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Planting roses in your garden - own root roses

By Edited Aug 14, 2016 1 4

Disease and pest free rose gardens



Ginger syllabub, own root rose



When it comes to planting roses in your garden, there are many choices to consider.

Color, whether you want shrub, tea, climbing, how about fragrance, of course you want pest free and disease resistance, weather endurance, etc.

Have you heard of own root roses? This article will teach you how to buy and grow own root roses, which will answer many of your objectives when deciding which roses to plant in your garden.

Reasons to buy own root roses:

1. Own root roses are propagated by doing stem cuttings and rooting from a single known parent plant. The reason behind this is to know that the parent plant is virus-free. Many roses grown from rootstock in the US are infected with rose mozaic virus, so the baby rose plant will continue to carry the virus. Heirloom Roses certifies their roses as virus free.

2. Own root roses are more winter hardy in colder climates. Cold winters will often kill a rose right to the ground, but if the roots are alive, the rose will come back true to its original parent.

3. Desuckering: Own root roses never have to be desuckered. (That's removing unwanted canes that pop up from the grafting knot.) Have you ever had pink roses die back in the winter and bloom again the next year, but they are red? This is an example of planting grafted roses, as opposed to own root roses.
How to tell the difference between grafted roses and own root roses in your local nursery?

a. Look for the grafting knot, the big clump next to the soil. Own root roses do not have this knot.

b. Own root roses are usually smaller, maybe one or two canes, when you first plant them. They take 2-5 years to mature, but the wait is worth it.

Ginger Syllabub climbing rose pest and disease free

Planting and fertilizing:

a. Dig the hole where your rose will be planted about 1 and a half times as long as the root system is long and as wide. Mix in a LITTLE horse or cow manure with the soil, if you have it.
b. Leave a small mound of soil in the center of the hole to support the crown of the rose. Add a small amount of bone meal to the soil.
c. Plant the own root rose so that the top of the root crown is level with the ground in zones 5 and 6, 0 to -20 degrees. (Check your hardiness zone map.)
d. Mound up the soil around the crown until the root system takes hold, then after a few weeks, create a little trough for watering around the rose planting.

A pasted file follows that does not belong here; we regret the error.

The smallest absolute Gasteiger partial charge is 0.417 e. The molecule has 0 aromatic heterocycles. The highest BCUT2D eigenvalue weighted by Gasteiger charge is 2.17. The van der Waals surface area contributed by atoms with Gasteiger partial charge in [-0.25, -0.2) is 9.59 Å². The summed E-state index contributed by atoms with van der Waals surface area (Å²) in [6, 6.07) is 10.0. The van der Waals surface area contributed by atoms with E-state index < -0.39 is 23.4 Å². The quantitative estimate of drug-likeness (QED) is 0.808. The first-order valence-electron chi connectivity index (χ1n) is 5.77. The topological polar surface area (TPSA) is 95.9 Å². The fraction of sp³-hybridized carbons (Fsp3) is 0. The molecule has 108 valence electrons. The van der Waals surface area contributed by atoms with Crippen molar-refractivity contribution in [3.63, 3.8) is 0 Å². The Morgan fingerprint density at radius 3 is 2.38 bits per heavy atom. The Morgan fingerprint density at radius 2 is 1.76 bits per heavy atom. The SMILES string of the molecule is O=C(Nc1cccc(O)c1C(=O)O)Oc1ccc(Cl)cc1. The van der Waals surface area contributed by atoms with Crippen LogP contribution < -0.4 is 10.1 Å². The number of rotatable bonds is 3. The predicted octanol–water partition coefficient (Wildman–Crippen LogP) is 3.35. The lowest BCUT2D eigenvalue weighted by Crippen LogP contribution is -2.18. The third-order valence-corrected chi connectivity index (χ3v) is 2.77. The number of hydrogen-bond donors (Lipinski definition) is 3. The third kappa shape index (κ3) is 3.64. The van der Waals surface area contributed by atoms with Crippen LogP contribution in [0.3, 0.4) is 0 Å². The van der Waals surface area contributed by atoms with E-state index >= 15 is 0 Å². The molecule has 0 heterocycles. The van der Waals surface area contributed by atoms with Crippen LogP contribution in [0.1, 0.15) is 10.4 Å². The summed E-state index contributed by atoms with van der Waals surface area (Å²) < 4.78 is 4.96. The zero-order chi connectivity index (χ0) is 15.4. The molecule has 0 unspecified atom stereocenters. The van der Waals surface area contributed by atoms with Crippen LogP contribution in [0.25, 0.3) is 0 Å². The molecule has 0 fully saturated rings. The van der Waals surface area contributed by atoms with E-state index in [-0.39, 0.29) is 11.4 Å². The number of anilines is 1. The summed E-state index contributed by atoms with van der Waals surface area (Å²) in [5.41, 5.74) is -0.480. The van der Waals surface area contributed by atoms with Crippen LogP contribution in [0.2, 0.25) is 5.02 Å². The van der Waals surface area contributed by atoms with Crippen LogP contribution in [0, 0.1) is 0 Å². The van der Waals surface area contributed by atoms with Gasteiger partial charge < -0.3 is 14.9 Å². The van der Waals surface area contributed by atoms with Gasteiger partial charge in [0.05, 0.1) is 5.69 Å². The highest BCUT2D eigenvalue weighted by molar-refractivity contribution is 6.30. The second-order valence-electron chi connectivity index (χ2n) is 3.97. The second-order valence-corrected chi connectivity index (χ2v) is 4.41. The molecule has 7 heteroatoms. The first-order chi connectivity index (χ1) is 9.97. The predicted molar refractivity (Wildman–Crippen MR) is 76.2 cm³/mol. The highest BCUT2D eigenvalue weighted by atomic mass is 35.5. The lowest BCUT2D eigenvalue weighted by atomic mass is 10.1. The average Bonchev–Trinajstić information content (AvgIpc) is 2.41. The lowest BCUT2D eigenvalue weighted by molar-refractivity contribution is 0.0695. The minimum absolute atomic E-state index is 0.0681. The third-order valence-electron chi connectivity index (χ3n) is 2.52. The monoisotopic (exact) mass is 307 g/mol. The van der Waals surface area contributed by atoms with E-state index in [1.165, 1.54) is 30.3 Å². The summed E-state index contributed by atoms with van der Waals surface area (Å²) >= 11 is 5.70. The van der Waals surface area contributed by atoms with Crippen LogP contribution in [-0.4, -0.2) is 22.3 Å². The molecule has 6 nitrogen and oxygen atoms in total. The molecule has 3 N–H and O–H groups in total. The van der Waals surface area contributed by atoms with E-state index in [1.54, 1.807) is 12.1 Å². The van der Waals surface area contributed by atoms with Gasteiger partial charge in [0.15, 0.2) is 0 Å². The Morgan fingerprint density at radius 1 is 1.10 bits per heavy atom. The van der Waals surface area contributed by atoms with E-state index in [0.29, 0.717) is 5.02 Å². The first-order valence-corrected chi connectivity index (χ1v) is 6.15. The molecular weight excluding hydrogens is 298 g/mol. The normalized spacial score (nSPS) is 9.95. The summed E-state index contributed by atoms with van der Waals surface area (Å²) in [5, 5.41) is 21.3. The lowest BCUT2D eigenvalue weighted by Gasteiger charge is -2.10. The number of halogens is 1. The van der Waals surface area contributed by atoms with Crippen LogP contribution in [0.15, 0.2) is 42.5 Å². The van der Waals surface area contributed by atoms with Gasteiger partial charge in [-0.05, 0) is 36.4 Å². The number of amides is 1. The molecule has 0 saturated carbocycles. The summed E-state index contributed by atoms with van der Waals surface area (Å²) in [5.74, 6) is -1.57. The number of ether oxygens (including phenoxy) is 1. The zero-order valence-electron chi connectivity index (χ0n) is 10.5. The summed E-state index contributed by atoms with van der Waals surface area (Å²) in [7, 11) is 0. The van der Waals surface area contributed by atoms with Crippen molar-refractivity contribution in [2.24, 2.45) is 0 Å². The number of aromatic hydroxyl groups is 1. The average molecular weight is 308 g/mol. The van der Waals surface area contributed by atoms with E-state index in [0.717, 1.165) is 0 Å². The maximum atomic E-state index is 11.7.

e. Use a liquid fertilizer at half strength to start with new plants or a fish fertilizer at full strength in the early spring and again after the first blooms have finished in July, usually. Do not add any fertilizer after August so that the plant can harden off for the winter.


Pests, aphids and disease free:

Own Root roses are naturally pest and disease free, as they are grown from their own stock, a single parent plant. You can also plant ground borders of alyssum under your roses to control rose aphids naturally.

When to prune:

There are differing opinions as to when to prune own root roses, fall or early spring, Heirloom Roses says at both times. In the fall, clear out any dead canes, which might be whipped by winter winds. Winds can also dry out the roots. In the spring, shape the rose as to each variety: shrub, moss, tea rose, climbing, etc. and also taking into consideration the size of your garden. Prune to new growth, cut off the brown and dead parts of the canes. For climbers, you'll want to reduce the amount of canes to three or four, so there will be room for expanded new growth along the canes. Plant a clematis to grow up through your climbing roses for extra eye appeal in the summer rose garden.

climbing rose & clematis

* Pest and disease free own root roses are usually sold in 6 inch pots.
Use epsom salts for magnesium application, which promotes stronger, sturdier stems, richer green foliage and deeper, richer colors in roses.

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Comments

Apr 15, 2011 12:40pm
divaonline
Wow! I just learned something about all the beautiful roses in my yard. They were here when I moved in and I'm clueless! Thanks!
Jun 17, 2011 1:40pm
Lynsuz
The only rose I've had luck with is the knock out rose. Maybe it is because I was planting the wrong kind. Thanks for the tips.
Jun 17, 2011 7:11pm
Deborah-Diane
I love the roses in my garden ... and I loved your article, too! Thanks ... your pictures are great!
Jun 18, 2011 7:43am
SharonWatterson
Yes, own root roses take a little while longer to mature when planting, but they are truly worth it. Thanks for all the lovely comments.
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